Homeless Occupy the woods – RT revisits Tent City

Occupy protesters block the intersection at 15th and K Streets in Washington, DC December 7, 2011 (AFP Photo / Karen BLEIER)
While Occupy Wall Street tents have been popping up all across the US, homeless people have been forced to Occupy a camp in the woods over the last five years.

­RT reports from New Jersey’s Tent City – and finds out why the homeless haven’t been joining the protests.

Tent cities of outrage have been popping up all across the US over the last months. Less visible to the public eye – and much quieter – is a Tent City of hopelessness – around for half a decade.

RT visited a village tucked away in the woods of New Jersey for the third time in about two years. The number of homeless turning to the camp for hospitality keeps growing. The population of Tent City turned out to have tripled compared to when it was first set up.

The place is home to about 70 homeless people who have nowhere else to go.

A third of the residents are women. They are ashamed to leave their tents in the presence of a camera.

The mood here has become increasingly politicized over the last year.

“The politicians and the government has not protected the American people, they've allowed outsourcing to run rampant, and it's benefiting companies, corporations are making more money than they've ever made before. The American worker is suffering at the expense of the agenda of the politicians,” said the community’s leader, Minister Steven Brigham.

46-year-old Angelo Villanueva – with a love for kung fu – lost everything in the recession and has never found a full-time job again.

“It seems to be a growing trend unfortunately. The politicians better take note and try to stop their bickering and do something to stop this, or slow it down, or make it better,” said the former brick layer.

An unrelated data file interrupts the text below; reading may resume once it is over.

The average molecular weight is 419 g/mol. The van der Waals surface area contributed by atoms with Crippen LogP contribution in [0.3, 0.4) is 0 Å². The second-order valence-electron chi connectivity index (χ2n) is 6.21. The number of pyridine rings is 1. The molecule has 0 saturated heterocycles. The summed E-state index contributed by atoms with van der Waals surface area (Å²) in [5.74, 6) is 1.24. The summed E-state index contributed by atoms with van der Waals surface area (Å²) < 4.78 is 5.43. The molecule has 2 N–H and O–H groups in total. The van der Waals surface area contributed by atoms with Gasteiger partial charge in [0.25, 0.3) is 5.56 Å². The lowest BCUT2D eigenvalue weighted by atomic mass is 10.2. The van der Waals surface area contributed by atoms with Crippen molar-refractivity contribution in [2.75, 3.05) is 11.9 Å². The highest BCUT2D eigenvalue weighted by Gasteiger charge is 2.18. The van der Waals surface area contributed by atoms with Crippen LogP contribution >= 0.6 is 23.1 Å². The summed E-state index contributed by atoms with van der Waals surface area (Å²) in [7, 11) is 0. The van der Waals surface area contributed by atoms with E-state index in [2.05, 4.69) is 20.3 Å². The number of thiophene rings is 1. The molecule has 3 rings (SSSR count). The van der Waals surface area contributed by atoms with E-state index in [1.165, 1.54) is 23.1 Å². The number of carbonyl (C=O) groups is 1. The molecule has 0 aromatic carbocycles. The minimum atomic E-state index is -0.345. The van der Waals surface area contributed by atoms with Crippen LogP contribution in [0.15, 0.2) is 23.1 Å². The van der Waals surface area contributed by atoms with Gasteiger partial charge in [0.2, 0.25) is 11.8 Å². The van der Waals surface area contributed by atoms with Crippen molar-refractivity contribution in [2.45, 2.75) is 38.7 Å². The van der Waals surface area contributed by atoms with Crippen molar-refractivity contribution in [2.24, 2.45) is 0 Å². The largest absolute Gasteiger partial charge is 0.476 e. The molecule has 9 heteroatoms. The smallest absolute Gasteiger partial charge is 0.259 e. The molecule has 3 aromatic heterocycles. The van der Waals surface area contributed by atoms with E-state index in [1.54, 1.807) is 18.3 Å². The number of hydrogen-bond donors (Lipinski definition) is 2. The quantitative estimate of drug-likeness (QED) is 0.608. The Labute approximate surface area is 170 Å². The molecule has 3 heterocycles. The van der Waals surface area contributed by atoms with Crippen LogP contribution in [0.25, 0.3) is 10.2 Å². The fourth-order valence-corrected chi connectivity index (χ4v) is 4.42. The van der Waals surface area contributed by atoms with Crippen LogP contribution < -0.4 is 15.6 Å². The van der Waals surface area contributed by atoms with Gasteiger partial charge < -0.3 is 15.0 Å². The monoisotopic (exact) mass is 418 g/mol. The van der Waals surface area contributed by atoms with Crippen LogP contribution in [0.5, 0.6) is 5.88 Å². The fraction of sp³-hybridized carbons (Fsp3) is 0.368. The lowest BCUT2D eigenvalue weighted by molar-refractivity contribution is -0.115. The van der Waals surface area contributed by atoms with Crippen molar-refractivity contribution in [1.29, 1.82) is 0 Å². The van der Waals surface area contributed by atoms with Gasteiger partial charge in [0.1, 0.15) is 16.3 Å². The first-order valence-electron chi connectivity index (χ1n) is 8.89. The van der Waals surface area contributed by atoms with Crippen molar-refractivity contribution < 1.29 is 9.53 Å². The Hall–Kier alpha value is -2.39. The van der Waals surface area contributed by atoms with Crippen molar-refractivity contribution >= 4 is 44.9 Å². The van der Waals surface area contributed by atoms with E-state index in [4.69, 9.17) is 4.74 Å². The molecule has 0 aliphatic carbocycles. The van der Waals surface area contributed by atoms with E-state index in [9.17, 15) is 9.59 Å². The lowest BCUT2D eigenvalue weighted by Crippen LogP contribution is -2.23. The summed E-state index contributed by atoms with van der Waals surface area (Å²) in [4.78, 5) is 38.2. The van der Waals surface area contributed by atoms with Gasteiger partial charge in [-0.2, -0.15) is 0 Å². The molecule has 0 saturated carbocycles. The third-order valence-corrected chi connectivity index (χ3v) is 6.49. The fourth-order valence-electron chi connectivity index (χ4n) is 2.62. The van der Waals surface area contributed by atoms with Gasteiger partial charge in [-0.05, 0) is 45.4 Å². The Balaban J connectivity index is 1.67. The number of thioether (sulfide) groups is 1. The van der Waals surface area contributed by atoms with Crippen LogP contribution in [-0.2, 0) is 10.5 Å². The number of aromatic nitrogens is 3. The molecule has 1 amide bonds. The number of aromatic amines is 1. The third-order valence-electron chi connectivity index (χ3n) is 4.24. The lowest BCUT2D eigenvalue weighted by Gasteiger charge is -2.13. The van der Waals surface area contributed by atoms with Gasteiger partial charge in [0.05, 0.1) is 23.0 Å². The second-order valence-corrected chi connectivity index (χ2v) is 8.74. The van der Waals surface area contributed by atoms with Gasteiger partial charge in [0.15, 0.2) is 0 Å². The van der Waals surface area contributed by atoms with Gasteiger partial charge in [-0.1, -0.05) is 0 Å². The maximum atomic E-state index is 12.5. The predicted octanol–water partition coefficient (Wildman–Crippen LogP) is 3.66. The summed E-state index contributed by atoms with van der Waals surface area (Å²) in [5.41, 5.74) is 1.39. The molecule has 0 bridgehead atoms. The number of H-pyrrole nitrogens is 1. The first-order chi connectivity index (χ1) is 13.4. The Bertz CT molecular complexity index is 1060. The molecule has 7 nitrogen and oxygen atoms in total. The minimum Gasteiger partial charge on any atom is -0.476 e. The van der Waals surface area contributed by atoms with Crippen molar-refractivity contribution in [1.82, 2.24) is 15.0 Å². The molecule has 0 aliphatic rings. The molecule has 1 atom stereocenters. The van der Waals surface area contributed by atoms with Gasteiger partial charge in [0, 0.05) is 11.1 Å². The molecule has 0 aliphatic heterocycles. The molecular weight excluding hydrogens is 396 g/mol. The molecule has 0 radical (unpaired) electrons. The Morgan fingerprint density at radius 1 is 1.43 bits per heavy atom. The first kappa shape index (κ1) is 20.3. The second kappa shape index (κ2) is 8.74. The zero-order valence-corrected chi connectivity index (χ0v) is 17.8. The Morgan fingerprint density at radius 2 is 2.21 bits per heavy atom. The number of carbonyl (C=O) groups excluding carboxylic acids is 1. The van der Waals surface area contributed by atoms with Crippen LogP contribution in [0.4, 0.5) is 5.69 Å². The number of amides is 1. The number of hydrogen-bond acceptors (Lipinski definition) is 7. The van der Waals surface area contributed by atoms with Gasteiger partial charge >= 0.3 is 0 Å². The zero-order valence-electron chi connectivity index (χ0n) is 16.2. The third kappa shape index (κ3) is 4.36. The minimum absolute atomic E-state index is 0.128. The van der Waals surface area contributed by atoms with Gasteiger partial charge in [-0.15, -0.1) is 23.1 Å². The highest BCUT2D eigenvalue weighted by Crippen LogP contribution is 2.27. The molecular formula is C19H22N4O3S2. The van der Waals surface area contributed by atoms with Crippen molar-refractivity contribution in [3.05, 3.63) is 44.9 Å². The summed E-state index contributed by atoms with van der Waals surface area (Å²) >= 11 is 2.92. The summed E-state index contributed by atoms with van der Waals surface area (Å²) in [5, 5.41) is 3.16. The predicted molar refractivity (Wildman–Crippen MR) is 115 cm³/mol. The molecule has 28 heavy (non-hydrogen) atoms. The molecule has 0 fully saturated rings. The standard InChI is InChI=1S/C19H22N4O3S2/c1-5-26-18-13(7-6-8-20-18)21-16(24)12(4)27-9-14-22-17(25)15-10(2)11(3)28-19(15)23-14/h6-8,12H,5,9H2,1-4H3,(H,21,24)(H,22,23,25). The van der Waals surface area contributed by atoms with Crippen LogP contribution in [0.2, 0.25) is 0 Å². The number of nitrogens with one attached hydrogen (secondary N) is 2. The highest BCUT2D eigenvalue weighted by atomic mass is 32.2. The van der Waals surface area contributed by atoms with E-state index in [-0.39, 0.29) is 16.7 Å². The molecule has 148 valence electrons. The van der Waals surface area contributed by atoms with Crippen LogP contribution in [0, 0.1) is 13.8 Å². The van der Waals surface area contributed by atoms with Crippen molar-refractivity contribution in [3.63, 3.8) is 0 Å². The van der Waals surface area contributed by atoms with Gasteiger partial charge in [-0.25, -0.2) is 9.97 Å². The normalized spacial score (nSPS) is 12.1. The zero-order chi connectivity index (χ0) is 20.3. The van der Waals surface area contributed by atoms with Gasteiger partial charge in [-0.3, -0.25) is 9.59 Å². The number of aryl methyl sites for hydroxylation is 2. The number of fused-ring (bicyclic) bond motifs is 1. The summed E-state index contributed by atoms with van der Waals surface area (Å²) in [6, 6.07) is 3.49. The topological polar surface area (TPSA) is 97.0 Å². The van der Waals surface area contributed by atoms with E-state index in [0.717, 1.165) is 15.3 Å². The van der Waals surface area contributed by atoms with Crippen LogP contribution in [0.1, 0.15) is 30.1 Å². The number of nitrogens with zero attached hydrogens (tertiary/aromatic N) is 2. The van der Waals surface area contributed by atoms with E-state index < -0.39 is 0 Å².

Angelo calls himself a victim of the economy, and the woods – home. So does Charles Errickson, who has been homeless for the last two years. He used to play the harmonica, but this is no longer.

“There might be a certain degree of depression that might set in. Just the whole situation. Especially now, when it's getting cooler out and the days are shorter,” said Charles.

As if the sorrow of these people wasn't enough, officials have been trying to evict the homeless out of the camp.

“They try to force out the poor. I call it discrimination by design. For the sake of pushing the poor out and encouraging the wealthier, the people with money to move into your town,” said Minister Brigham.

Wealth inequality has been at the root of the anger for Occupy Wall Street protesters, but some of these homeless seem far from the demonstrators.

“I support them, but our situation is a lot different. We are homeless. We have nowhere to sleep. I am sure they have places to go when they are done their little rally,” said Angelo Villanueva.

“We've got our own Occupy movement in Lakewood. It's more of an occupy movement out of necessity,” said the community leader Steve Brigham.

Those who volunteer to help at the camp are not wealthy. Like Donald Daily, who is an artist on disability. He was also broke once. The neglect of the homeless is no surprise to him.

“Quite frankly, they don't want to know that these people are here – because they are ugly. They are faceless. They are nameless,” said Donald.

Many of the residents of Tent City used to blame themselves for their misfortune. But with 3.5 million Americans experiencing homelessness every year or over 700,000 people on any given night – their message for politicians has changed.

“Open your eyes. Open your eyes. All this help that we give out all over the world, we need help here,” said Tent City cook David Jones.

As night settles, help is far from the woods – all they have left are their roosters that live in their trees to keep them company, but each homeless resident faces a hard truth by himself.